Hostname: page-component-7d684dbfc8-hsbzg Total loading time: 0 Render date: 2023-09-23T16:50:36.029Z Has data issue: false Feature Flags: { "corePageComponentGetUserInfoFromSharedSession": true, "coreDisableEcommerce": false, "coreDisableSocialShare": false, "coreDisableEcommerceForArticlePurchase": false, "coreDisableEcommerceForBookPurchase": false, "coreDisableEcommerceForElementPurchase": false, "coreUseNewShare": true, "useRatesEcommerce": true } hasContentIssue false

Networks of Informal Caring: A Mixed-Methods Approach*

Published online by Cambridge University Press:  29 October 2014

Alasdair Rutherford*
School of Applied Social Science, University of Stirling, Scotland
Alison Bowes
School of Applied Social Science, University of Stirling, Scotland
La correspondance et les demandes de tirés-à-part doiventêtreadressées à: / Correspondence and requests for offprints should be sent to: Alasdair Rutherford, Ph.D. School of Applied Social Science University of Stirling Stirling, FK9 4LA, United Kingdom (


Care for older people is a complex phenomenon, and is an area of pressing policy concern. Bringing together literature on care from social gerontology and economics, we report the findings of a mixed-methods project exploring networks of informal caring. Using quantitative data from the British Household Panel Survey (official survey of British households), together with qualitative interviews with older people and informal carers, we describe differences in formal care networks, and the factors and decision-making processes that have contributed to the formation of the networks. A network approach to care permits both quantitative and qualitative study, and the approach can be used to explore many important questions.


La prise en charge des soins des personnes âgées est un phénomène complexe et un sujet de préoccupation politique urgent. En rassemblant des littératures sur les prises en charge des soins venant des domaines de la gerontologie sociale et de l’economie, nous rapportons les résultats d’un projet de méthodes mixtes explorant les réseaux de prise en charge des soins informels. À l’aide de données quantitatives provenant du « British Household Panel Survey » (sondage officiel sur des menages britanniques), ainsi que des entretiens qualitatifs avec des personnes âgées et des travailleurs sociaux informels, nous décrivons des réseaux de prise en charge des soins informels différents, et les facteurs et processus décisifs qui ont contribué à la formation des réseaux. Une approche basée sur des réseaux de prise en charge des soins permet une étude à la fois quantitative et qualitative, et peut être utilisée pour explorer plusieurs questions importantes.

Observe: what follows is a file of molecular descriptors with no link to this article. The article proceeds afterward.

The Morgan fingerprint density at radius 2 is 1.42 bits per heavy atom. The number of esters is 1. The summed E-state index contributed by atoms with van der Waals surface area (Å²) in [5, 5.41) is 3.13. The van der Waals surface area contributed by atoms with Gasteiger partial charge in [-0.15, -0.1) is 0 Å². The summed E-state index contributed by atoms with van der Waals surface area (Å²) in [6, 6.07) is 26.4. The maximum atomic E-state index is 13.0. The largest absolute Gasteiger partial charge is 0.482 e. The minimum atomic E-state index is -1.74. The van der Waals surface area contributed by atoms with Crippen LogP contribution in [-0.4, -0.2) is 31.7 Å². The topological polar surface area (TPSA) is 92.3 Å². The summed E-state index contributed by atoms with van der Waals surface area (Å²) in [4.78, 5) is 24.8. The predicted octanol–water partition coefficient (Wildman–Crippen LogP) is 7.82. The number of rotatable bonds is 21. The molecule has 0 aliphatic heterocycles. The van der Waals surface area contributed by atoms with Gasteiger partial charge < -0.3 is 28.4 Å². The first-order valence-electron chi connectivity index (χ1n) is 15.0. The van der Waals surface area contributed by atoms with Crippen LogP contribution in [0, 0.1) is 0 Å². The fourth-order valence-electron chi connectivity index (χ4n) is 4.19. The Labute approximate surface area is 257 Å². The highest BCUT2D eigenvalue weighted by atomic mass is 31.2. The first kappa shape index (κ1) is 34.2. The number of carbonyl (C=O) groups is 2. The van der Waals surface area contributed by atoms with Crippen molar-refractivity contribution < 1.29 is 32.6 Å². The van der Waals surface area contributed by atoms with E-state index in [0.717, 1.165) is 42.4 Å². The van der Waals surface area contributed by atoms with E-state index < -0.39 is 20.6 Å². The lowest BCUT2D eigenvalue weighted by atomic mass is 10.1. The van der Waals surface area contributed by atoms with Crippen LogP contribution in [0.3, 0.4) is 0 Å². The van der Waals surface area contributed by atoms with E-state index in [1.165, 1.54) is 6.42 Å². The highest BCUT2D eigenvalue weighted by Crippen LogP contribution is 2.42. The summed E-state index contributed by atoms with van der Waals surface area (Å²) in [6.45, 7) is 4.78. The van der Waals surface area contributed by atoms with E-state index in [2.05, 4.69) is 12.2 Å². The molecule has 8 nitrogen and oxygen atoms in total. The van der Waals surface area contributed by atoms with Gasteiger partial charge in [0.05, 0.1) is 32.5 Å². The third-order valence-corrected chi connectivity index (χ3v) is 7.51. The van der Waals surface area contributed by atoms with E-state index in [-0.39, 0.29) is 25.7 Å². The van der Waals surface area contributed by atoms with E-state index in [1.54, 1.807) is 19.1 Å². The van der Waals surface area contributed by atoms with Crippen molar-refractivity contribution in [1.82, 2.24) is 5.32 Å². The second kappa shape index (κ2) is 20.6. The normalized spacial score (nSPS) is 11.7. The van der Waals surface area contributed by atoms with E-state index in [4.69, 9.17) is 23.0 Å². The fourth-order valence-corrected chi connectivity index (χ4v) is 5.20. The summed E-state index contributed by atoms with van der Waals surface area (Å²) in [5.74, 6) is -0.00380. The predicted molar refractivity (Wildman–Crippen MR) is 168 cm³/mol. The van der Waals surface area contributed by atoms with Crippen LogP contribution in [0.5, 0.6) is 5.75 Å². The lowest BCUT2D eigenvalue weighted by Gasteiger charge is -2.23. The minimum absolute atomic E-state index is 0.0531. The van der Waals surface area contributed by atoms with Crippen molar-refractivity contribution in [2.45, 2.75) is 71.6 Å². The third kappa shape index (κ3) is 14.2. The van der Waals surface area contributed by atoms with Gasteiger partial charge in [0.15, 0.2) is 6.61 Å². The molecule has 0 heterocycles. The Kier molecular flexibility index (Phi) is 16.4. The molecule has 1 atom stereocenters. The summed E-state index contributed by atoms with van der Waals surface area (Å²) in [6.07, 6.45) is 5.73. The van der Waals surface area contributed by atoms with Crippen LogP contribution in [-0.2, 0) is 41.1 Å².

Copyright © Canadian Association on Gerontology 2014 

Access options

Get access to the full version of this content by using one of the access options below. (Log in options will check for institutional or personal access. Content may require purchase if you do not have access.)



This work was supported by the Economic and Social Research Council (ESRC) through the Centre for Population Change.


Antonucci, T. C., & Akiyama, H. (1987). Social networks in adult life and a preliminary examination of the convoy model. Journal of Gerontology, 42(5), 519527.CrossRefGoogle Scholar
Antonucci, T. C., Ajrouch, K. J., & Birditt, K. S. (2013). The convoy model: Explaining social relations from a multidisciplinary perspective. The Gerontologist, 54(1), 8292.CrossRefGoogle ScholarPubMed
Appelbaum, E., Bailey, T., Berg, P., & Kalleberg, A. L. (2002). Shared work/valued care: New norms for organizing market work and unpaid care work. Washington, DC: Economic Policy Institute.Google Scholar
Becker, G. S. (1981). Altruism in the family and selfishness in the market place. Economica, 48(189), 115.CrossRefGoogle Scholar
Bell, D., & Bowes, A. M. (2006). Financial care models in Scotland and the UK. London, UK: Joseph Rowntree Foundation.Google Scholar